Among the largest and oldest art museums in the US, the Philadelphia Museum of Art is a pilgrimage site for modern and contemporary art professionals and enthusiasts from all over the world, due in part to its extensive holdings of the work of Marcel Duchamp, as well as its Constantin Brancusi sculptures. Through innovative exhibitions and programs, the museum has stayed true to its roots as a teaching institution and to the belief that the arts can positively transform society.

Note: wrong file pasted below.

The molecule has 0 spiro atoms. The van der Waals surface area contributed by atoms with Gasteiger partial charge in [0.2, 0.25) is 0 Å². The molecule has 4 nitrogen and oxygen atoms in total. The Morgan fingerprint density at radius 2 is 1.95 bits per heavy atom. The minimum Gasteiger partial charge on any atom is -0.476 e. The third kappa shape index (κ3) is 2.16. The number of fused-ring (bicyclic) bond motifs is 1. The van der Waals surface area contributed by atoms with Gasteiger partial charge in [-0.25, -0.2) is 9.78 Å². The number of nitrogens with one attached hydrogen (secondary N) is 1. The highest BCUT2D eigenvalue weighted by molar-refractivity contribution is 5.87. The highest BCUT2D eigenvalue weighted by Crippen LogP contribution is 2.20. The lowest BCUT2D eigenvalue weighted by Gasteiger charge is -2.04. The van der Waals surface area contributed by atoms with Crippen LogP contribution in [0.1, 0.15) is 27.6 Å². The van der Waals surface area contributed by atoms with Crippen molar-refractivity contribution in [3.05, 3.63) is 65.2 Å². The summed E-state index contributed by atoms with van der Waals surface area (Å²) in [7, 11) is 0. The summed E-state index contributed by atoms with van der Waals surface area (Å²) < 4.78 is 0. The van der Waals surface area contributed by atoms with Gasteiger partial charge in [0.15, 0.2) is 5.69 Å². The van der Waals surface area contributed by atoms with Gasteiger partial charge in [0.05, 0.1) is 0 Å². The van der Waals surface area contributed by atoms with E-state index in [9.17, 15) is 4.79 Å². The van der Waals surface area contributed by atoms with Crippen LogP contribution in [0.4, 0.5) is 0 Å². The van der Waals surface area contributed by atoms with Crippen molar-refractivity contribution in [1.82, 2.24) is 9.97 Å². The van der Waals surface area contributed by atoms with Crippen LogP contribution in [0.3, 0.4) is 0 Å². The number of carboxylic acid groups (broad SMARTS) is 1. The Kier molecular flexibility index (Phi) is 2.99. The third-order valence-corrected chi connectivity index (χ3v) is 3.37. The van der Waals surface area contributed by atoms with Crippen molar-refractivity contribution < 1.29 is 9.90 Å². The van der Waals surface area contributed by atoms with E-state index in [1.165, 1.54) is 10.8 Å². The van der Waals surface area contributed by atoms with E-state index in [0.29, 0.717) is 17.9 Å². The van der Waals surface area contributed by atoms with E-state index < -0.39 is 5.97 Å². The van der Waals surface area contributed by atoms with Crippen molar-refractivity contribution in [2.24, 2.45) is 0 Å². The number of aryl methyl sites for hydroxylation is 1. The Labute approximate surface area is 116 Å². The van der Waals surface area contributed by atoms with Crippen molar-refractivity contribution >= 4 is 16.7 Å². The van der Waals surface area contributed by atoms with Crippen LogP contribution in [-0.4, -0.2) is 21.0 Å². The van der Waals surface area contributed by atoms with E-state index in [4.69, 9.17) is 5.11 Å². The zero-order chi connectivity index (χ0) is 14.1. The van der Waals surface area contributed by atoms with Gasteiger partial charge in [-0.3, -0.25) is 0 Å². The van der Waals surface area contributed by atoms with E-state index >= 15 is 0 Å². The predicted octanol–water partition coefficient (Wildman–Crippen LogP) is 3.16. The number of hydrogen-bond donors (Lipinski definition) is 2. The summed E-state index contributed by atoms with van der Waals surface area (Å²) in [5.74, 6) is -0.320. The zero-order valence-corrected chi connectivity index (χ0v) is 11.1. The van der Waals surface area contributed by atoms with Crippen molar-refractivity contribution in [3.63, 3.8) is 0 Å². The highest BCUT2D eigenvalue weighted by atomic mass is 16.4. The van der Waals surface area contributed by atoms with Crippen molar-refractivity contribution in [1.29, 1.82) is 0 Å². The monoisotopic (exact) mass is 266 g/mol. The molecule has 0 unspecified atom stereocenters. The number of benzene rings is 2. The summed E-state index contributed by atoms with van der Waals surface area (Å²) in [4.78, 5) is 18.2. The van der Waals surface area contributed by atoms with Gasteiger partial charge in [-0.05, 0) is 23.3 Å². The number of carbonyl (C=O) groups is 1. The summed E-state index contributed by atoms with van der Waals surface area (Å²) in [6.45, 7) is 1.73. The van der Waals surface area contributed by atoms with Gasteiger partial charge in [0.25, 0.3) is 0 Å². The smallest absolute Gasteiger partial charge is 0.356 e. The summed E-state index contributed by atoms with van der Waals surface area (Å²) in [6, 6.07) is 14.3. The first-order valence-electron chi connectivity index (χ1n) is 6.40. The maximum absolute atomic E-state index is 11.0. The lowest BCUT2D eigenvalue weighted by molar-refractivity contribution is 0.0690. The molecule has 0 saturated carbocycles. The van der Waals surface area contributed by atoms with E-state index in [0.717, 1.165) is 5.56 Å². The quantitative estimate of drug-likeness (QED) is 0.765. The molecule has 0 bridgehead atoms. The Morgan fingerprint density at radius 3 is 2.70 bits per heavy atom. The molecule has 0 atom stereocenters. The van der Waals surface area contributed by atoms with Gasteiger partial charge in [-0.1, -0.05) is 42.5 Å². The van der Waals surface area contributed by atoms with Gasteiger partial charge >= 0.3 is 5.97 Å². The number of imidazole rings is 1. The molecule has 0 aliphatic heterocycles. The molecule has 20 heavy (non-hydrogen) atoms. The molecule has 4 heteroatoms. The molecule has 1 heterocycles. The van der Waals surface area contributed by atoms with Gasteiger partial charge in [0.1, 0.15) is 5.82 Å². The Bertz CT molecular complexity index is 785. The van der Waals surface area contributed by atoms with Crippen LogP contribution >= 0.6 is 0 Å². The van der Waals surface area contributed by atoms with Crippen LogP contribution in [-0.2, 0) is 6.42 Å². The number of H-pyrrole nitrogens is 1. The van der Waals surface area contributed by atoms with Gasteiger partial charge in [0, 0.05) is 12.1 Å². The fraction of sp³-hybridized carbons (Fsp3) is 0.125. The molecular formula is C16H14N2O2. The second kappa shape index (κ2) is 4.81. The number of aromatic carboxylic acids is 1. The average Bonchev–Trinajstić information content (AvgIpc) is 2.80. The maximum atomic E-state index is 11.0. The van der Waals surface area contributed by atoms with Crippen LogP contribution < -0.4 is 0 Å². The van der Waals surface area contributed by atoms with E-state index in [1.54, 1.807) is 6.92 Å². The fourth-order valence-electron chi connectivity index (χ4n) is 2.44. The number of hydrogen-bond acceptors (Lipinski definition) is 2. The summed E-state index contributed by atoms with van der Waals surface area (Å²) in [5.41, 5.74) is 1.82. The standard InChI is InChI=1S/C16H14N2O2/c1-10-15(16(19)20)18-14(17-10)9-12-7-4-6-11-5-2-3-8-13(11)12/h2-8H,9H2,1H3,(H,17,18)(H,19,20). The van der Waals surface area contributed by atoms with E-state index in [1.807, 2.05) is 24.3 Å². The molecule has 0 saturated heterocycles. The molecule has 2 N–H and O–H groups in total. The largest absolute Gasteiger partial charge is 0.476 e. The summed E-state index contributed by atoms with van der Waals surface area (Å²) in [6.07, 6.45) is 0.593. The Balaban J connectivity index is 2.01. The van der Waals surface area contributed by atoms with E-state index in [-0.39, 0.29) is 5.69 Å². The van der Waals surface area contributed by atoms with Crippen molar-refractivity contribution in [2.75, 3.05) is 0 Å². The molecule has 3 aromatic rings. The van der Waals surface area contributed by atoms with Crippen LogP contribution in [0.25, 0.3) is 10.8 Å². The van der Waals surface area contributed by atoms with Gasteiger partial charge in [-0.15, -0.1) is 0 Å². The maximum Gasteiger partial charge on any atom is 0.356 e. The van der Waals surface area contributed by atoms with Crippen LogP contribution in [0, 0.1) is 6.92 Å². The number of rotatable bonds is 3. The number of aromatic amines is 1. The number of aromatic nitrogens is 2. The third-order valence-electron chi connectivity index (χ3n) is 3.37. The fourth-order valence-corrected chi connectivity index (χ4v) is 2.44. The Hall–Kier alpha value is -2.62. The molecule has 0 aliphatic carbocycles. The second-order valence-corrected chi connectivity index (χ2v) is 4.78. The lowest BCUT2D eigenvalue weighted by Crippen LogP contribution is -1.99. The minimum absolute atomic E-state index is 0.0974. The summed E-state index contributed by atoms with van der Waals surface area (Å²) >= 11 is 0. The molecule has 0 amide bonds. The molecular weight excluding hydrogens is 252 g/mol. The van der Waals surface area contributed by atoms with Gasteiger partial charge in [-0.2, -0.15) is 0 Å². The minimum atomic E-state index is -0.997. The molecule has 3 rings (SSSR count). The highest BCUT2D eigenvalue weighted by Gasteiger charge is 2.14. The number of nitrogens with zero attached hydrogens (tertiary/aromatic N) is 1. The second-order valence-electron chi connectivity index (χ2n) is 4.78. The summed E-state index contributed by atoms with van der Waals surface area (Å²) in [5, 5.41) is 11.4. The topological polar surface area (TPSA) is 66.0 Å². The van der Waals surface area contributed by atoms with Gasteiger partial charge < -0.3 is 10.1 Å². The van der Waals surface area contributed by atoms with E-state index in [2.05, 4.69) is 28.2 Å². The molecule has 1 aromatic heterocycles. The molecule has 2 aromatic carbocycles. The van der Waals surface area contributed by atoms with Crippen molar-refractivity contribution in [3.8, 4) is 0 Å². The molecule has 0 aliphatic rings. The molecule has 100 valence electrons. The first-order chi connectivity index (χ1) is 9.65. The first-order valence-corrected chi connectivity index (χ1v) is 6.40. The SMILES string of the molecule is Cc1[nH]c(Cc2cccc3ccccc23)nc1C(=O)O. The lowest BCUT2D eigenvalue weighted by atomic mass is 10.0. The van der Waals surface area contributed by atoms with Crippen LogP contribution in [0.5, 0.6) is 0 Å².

The Philadelphia Museum of Art presents the first US commission of a site-specific public performance by Yael Bartana, an Israeli filmmaker and installation artist known for works that address the complexities of migration, memory, and identity. An accompanying exhibition showcases the artist’s celebrated film trilogy exploring the history of Polish-Jewish relations, And Europe Will Be Stunned, which was recently acquired by the museum. The films are presented as an immersive experience featuring light, ephemera, and archival photographs and notes. Bartana used the exhibition themes—nationhood, belonging, and displacement—as a point of departure for her new commission, centered on the intersecting histories of Jewish Americans and African Americans in Philadelphia. During several research trips, the artist engaged with community leaders, visited historic sites, and mined Philadelphia’s history to create Bury Our Weapons, Not Our Bodies!, a “living monument” to the end of violence, seen in a public procession outside of the museum’s walls. The performance debuted in fall 2018 and was presented in collaboration with the public art organization Creative Time.
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